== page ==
The chaos affected patients the most. According to a statement by Max Healthcare, Max Hospital, Shalimar Bagh, treated on a monthly basis around 14,000 patients in the OPD, attended to over 1,600 emergency patients and an additional 3,000 patents in inpatient wards. It stated: “In compliance of the cancellation order, not only did we have to turn down the OPD and new IPD, but planned procedures such as 171 chemotherapies, 63 surgeries and 241 dialysis sessions had to be cancelled, rescheduled or transferred.”
Doctors, meanwhile, are trying to draw attention to the medical diagnosis of the incident. Dr Vijay Singh Chauhan, chairman and managing director, Prakash Hospital, Noida, told India Legal: “One has to understand that we are talking of fetuses. They were only 22-weeks old. They were not going to survive under any circumstance as they were premature. The chances of survival in such cases is hardly two percent. Even after putting them on a ventilator, they are prone to life-threatening risks, mental and physical deformities and blindness.” Also, as the parents had accepted DNR (do not resuscitate), he said doctors were not at fault. DNR is a legal order wherein cardiopulmonary resuscitation or advanced cardiac life support is withheld and natural death is allowed.
According to a WHO report on preterm birth, in the US, an estimated 15 million premature babies are born every year and almost one million children die each year due to complications of preterm birth. Globally, prematurity is the leading cause of death in children under the age of five years, it states.
Despite that, the recent cases have brought attention to the increase in medical negligence cases over the past few years. It is estimated that over five lakh patients die annually because of this. A 2016 study by Supreme Court advocate Mahendra Kumar Bajpai, who specialises in medical law, showed a 110 percent rise in the number of medical negligence cases in India every year. The study also reveals that 90 percent of all such cases involve hospitals; it was 50 percent 20 years ago. Also, 12 percent of all cases decided by consumer courts are to do with medical negligence. Between 60 to 66 per cent of the filed cases are because hospitals take improper consent from relatives before performing certain procedures or switching hospitals, or improper documentation throughout the course of diagnosis and treatment. In another study done by AIIMS’ forensic department, it was found that wrong treatment was the most common cause for people to complain about medical negligence.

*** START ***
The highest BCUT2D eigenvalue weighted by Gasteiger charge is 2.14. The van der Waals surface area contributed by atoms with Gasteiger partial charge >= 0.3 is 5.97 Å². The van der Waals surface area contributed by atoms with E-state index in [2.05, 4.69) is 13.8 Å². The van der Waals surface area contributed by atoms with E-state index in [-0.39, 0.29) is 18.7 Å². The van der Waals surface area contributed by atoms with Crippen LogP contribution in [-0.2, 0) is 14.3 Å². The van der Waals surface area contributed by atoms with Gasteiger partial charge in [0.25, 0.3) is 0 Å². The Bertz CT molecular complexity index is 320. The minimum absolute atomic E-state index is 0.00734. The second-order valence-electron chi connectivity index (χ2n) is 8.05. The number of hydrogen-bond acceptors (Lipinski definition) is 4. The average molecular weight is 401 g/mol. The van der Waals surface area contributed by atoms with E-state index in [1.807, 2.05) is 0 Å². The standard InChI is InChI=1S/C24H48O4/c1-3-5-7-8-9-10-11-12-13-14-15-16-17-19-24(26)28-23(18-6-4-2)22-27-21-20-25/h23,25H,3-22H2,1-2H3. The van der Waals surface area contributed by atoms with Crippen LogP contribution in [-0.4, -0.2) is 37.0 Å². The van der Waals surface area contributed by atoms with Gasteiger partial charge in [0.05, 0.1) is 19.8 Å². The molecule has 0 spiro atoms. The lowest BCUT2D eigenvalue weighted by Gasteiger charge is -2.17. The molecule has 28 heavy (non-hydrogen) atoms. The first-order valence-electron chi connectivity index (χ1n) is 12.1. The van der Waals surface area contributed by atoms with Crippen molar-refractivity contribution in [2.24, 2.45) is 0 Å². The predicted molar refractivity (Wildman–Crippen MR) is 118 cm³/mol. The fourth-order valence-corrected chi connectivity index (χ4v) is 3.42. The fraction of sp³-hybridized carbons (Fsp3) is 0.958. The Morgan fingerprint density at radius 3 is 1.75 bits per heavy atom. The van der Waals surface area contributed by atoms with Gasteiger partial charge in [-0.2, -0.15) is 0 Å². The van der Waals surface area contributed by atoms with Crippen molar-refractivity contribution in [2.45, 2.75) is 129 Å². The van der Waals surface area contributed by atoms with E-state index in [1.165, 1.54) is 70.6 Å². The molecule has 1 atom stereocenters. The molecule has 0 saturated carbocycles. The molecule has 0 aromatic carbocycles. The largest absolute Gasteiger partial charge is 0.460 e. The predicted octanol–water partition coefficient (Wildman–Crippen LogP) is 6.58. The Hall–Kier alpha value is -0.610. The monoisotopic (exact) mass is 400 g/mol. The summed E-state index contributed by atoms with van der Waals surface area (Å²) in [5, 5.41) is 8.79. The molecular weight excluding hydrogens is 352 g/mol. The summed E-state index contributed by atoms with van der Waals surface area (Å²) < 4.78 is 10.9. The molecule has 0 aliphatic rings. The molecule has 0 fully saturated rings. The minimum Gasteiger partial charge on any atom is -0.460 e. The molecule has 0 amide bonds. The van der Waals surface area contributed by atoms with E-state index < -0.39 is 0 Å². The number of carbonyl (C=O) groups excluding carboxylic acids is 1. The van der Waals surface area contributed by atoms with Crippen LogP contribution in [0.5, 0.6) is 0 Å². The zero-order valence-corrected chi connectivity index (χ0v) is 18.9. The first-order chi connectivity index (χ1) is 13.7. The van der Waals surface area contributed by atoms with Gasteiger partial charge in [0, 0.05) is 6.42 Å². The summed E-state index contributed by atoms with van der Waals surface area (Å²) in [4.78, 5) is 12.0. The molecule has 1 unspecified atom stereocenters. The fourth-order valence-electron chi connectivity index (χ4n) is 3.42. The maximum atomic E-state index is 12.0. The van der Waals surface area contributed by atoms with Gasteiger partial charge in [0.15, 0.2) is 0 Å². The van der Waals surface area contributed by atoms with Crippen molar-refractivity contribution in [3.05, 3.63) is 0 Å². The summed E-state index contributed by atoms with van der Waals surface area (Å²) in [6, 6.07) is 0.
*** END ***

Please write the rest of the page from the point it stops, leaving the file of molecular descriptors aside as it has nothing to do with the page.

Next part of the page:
In the case of Fortis, an expert committee set up by Haryana to probe the child’s death and headed by Principal Secretary, Health, Amit Jha, said: “After going through the statements of doctors and father, it appears prima facie that the parents were guided by the doctor opinion to take the child home. The patient was neither brain dead nor in a vegetative state, but was alive as per statement of (treating doctor)… The LAMA (leave against medical advice) in this case is shrouded in ambiguity. Under these circumstances, it appears that prima facie, under the garb of LAMA process, the hospital disposes of the patients in an unethical manner when attendants no longer want to continue the treatment.” It added: “So by taking off oxygen and other life supporting treatment, the doctors have not kept the patient on the same treatment line. This is lapse/negligence/unethical conduct also… Hence the case is recommended to be sent to Medical Council of India for action… under this, all senior doctors treating case… should be held accountable.”
However, the committee did not find any anomaly in allegations of overcharging by the hospital. Paediatric specialists stated in the report: “There are no guidelines on how many consumables are to be used for a PICU patient. However, general guidelines state that a liberal use of consumables—for example syringes, gloves, etc—must be made to decrease risk of hospital-acquired infections.” But it was observed that the girl was issued Meropenem injection 1 gm of two different brands with different MRPs with a huge gap in pricing. “Though MRPs of the above mentioned drugs are not notified by NPPA, but due to a huge gap between the MRPs of two brands of the same drugs, the basis of selection of the particular drug to be used is neither understandable nor a satisfactory explanation has been given in this regard by authorised signatory of the firm. However, the drug prescribed by the treating doctor is supplied to the patient,” the report states.
In a similar case in March 2017, the National Pharmaceutical Pricing Authority (NPPA) fixed the price of stents and made it mandatory for stent-makers and hospitals to display the new prices on their websites after a PIL was filed by advocate Birender Sangwan. He filed the PIL after Metro Hospital in Faridabad had charged over Rs 1.25 lakh for a stent that was actually priced at Rs 23,000.
Dr Samiran Nundy of Sir Ganga Ram Hospital, Delhi, told India Legal: “The problem is that most private hospitals are run as profit-making businesses. If the state cannot provide adequate medical services, it should encourage the establishment of not-for-profit institutions like those in the US where the best hospitals are in this category.”
Medical negligence often leads to tragic consequences. In April 2017, more than 20 people were injected with a contaminated medicine in their eyes at the Guru Teg Bahadur Hospital. This affected their vision and put them at a risk of losing their eyesight completely. In another horrific incident in June 2017, the Delhi State Consumer Redressal Commission fined a private hospital Rs 30 lakh for callously leaving a needle inside a woman’s uterus after a surgery. In March 2017, the National Consumer Disputes Redressal Commission ordered Apollo Hospital in Hyderabad and one of its doctors to pay Rs 4 lakh as compensation for failing to take the consent of a patient and her family before a high-risk surgery that allegedly deteriorated her health, resulting in her death.